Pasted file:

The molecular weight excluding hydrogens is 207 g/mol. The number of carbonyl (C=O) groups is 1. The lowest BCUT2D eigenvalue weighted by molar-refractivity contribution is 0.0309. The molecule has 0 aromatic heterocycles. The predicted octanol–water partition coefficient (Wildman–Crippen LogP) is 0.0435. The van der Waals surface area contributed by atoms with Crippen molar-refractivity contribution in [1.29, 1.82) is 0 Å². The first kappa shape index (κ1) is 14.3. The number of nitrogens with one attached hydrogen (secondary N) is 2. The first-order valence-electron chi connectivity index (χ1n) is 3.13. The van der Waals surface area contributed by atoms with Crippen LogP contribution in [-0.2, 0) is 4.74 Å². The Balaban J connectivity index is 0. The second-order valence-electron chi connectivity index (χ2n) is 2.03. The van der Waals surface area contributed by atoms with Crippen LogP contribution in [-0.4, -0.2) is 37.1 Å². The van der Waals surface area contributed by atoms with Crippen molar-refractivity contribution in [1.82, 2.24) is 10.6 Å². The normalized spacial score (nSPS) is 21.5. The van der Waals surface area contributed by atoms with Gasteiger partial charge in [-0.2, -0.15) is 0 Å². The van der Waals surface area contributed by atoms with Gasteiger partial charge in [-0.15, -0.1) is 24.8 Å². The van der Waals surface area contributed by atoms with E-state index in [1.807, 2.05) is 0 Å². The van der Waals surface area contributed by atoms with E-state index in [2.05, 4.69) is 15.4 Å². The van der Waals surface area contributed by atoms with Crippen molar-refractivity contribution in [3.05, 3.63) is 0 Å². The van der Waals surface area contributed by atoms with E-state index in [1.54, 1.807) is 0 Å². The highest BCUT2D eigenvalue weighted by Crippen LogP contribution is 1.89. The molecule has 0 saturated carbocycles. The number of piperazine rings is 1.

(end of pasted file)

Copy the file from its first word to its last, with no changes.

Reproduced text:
The molecular weight excluding hydrogens is 207 g/mol. The number of carbonyl (C=O) groups is 1. The lowest BCUT2D eigenvalue weighted by molar-refractivity contribution is 0.0309. The molecule has 0 aromatic heterocycles. The predicted octanol–water partition coefficient (Wildman–Crippen LogP) is 0.0435. The van der Waals surface area contributed by atoms with Crippen molar-refractivity contribution in [1.29, 1.82) is 0 Å². The first kappa shape index (κ1) is 14.3. The number of nitrogens with one attached hydrogen (secondary N) is 2. The first-order valence-electron chi connectivity index (χ1n) is 3.13. The van der Waals surface area contributed by atoms with Crippen LogP contribution in [-0.2, 0) is 4.74 Å². The Balaban J connectivity index is 0. The second-order valence-electron chi connectivity index (χ2n) is 2.03. The van der Waals surface area contributed by atoms with Crippen LogP contribution in [-0.4, -0.2) is 37.1 Å². The van der Waals surface area contributed by atoms with Crippen molar-refractivity contribution in [1.82, 2.24) is 10.6 Å². The normalized spacial score (nSPS) is 21.5. The van der Waals surface area contributed by atoms with Gasteiger partial charge in [-0.2, -0.15) is 0 Å². The van der Waals surface area contributed by atoms with Gasteiger partial charge in [-0.15, -0.1) is 24.8 Å². The van der Waals surface area contributed by atoms with E-state index in [1.807, 2.05) is 0 Å². The van der Waals surface area contributed by atoms with E-state index in [2.05, 4.69) is 15.4 Å². The van der Waals surface area contributed by atoms with Crippen molar-refractivity contribution in [3.05, 3.63) is 0 Å². The van der Waals surface area contributed by atoms with E-state index in [1.54, 1.807) is 0 Å². The highest BCUT2D eigenvalue weighted by Crippen LogP contribution is 1.89. The molecule has 0 saturated carbocycles. The number of piperazine rings is 1.